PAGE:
Living in another culture brings different kinds of challenges.  In the moment, they can be embarrassing or even horrifying, but later they can actually bring a smile.  When learning a new language in a new culture, you have to give yourself a little grace, and even learn to laugh at yourself.  Sometimes you just have to laugh along with the people around you.

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Being able to roll with day to day happenings is a great characteristic to have when living in a foreign country.   A friend of mine, Debbie, says it beautifully in a blog post here about The Sweet Stuff”.

some of those funny foreigner faux pas
  • One new language learner in Indonesia asked her gardener if he could please cut her rambut (hair) instead of her rumput (grass). 

  • On her first visit to the local market one woman proudly asked the seller if he could grate her kapala (head).  After getting a very strange look, she realized the word she was looking for was kelapa (coconut)! 


  • In Korean language school one day, my dad was trying to say he met the man (ke bun-ul manasseyo). Instead he said “Ke bun-ul Mogussoyo  (I ate the man).” The teacher sat looking at him for a moment with a deadpan expression, and then in Korean asked matter-of-factly, “Was he delicious?”

  • My husband was having a great conversation with a language group about hunting.  When one of the men were talking about hunting pigs, Luke was excited to be able to join the conversation.  He excitedly exclaimed, “At Thanksgiving where I am from we always go hunt bayi (babies)!”  The men around him went silent with shocked looks on their faces.  With a red face, he changed the word to babi (pigs). 


  • The tribal men in our area don’t wear clothes.  They wear long gourds just to cover the most important spot with a string around their waist to hold it in place.  I was a little nervous about the first time our daughter would see one, because often times they would be walking around town.  The day came when we were walking down the street.  Up ahead was a “gourd man” squatting beside the road.  I decided to not say anything and just see how it went.  My daughter didn’t say anything until we were well past the man, then she spoke up, “Why was that man naked?”  I quickly responded, “He wasn’t naked.  He was wearing a gourd.”  She replied, “oh, ok,” and that was the end of it!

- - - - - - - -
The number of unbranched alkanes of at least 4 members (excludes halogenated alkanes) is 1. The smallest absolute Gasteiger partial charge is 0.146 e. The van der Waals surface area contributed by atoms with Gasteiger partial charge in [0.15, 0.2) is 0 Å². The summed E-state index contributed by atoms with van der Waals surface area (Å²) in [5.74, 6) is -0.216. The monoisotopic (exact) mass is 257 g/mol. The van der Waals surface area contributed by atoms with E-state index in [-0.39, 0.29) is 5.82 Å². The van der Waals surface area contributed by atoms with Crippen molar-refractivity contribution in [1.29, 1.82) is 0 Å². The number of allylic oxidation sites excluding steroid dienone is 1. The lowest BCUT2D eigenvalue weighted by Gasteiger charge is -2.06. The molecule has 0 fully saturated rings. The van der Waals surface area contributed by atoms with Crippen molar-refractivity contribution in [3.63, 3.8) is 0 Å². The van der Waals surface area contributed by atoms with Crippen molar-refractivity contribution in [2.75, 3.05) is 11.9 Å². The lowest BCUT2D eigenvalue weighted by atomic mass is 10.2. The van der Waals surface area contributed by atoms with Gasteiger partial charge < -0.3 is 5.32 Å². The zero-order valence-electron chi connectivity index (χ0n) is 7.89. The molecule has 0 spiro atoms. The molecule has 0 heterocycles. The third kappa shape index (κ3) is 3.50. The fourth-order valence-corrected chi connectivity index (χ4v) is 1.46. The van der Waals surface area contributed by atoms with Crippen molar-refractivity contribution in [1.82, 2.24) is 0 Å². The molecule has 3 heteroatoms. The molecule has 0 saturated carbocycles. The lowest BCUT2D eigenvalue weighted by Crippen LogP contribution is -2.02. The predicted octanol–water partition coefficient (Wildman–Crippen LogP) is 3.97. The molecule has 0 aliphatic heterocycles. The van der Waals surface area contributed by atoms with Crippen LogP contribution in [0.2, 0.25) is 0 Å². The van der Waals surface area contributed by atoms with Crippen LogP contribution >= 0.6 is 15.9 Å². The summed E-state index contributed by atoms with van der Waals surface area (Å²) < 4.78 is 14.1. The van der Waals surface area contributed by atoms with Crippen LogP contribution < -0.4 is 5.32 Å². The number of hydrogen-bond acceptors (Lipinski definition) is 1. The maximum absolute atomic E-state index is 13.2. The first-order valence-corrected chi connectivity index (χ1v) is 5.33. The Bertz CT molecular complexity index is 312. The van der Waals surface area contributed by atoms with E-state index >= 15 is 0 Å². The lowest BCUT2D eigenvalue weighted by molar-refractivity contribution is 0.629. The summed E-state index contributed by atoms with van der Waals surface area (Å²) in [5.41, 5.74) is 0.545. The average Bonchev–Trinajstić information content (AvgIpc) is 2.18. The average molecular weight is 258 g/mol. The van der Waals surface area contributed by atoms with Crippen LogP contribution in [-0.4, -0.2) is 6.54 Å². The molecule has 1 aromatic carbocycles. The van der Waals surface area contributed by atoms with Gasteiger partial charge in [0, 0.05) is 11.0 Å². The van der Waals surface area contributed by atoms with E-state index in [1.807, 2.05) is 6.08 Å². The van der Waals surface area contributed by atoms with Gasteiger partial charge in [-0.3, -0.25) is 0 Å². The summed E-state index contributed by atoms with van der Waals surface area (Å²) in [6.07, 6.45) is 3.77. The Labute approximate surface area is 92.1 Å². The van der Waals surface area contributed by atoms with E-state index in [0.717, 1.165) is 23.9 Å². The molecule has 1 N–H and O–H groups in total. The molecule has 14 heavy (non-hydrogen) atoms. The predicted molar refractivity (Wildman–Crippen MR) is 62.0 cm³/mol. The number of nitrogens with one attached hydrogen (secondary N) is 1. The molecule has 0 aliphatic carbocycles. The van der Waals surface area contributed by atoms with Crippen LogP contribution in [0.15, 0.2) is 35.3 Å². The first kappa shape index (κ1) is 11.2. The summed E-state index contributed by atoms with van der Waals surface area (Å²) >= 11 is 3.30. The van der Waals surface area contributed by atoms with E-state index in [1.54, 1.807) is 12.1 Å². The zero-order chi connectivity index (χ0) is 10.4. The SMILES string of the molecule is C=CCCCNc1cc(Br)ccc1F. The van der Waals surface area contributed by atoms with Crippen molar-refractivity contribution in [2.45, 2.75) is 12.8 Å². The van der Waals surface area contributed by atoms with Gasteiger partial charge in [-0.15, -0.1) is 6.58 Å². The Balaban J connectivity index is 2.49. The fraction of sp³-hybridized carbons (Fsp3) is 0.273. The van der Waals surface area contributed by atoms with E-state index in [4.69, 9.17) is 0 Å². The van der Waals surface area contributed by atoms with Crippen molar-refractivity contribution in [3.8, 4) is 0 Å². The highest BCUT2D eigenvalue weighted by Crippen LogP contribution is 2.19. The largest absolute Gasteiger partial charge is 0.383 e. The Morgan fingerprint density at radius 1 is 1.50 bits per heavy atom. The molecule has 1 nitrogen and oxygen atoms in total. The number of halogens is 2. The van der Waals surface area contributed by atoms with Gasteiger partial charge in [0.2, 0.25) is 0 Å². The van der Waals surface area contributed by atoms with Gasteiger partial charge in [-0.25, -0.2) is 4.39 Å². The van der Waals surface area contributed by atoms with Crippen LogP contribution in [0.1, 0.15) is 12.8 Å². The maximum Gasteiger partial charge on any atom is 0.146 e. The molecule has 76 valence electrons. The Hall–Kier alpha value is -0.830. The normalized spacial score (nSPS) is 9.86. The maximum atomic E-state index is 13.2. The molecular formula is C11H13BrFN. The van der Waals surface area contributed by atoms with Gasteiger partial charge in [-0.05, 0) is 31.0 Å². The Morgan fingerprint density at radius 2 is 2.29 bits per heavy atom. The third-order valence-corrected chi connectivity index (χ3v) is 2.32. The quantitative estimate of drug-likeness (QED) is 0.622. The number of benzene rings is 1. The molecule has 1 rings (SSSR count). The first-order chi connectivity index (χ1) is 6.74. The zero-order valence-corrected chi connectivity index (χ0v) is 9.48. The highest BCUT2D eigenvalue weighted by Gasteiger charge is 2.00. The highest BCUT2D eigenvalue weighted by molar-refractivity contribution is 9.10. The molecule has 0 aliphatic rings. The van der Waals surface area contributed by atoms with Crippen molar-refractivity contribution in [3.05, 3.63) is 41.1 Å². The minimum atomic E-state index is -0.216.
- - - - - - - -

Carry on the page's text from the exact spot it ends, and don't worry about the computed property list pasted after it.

• Taking a taxi is a very common form of transportation in many places around the world.  One morning a family took a taxi and the husband handed the driver a bill and they all got out.  Later a friend told them how taxi drivers will usually quit working once they reach their quota for the day.  They realized that the bill they had given the driver had more than covered the days quota.  They had unknowingly paid for the driver to take a day off!

  • Being able to order french fries is a great treat where we were living.  The first time we ordered in a restaurant we were so excited and all dug in.  Within seconds we were all reaching for our water glasses.  The red paste that came with the french fries was NOT ketchup!  It was a spicy red pepper sauce!  We learned from then on to ask for tomato sauce only.  Several years later my daughter still makes a point to ask if it is real ketchup!
  • Another friend of mine asked for a hose for a mesin cucu (grandchild machine) instead of a mesin cuci (washing machine).
  • The last time a friend of mine was in Germany for her husband’s Opa’s funeral they were having a big family dinner at his grandparents’ home afterwards.  She noticed everyone staring.  She was mashing up her boiled potatoes and butter with her fork and an English speaking cousin leaned over and told her that was something they do for small children…adults aren’t supposed to eat them like that. In her late 20’s, she apparently looked pretty dumb. She tried to explain mashed potatoes, but it didn’t really go over. Oops.
Do you have your own funny foreigner faux pas to share?
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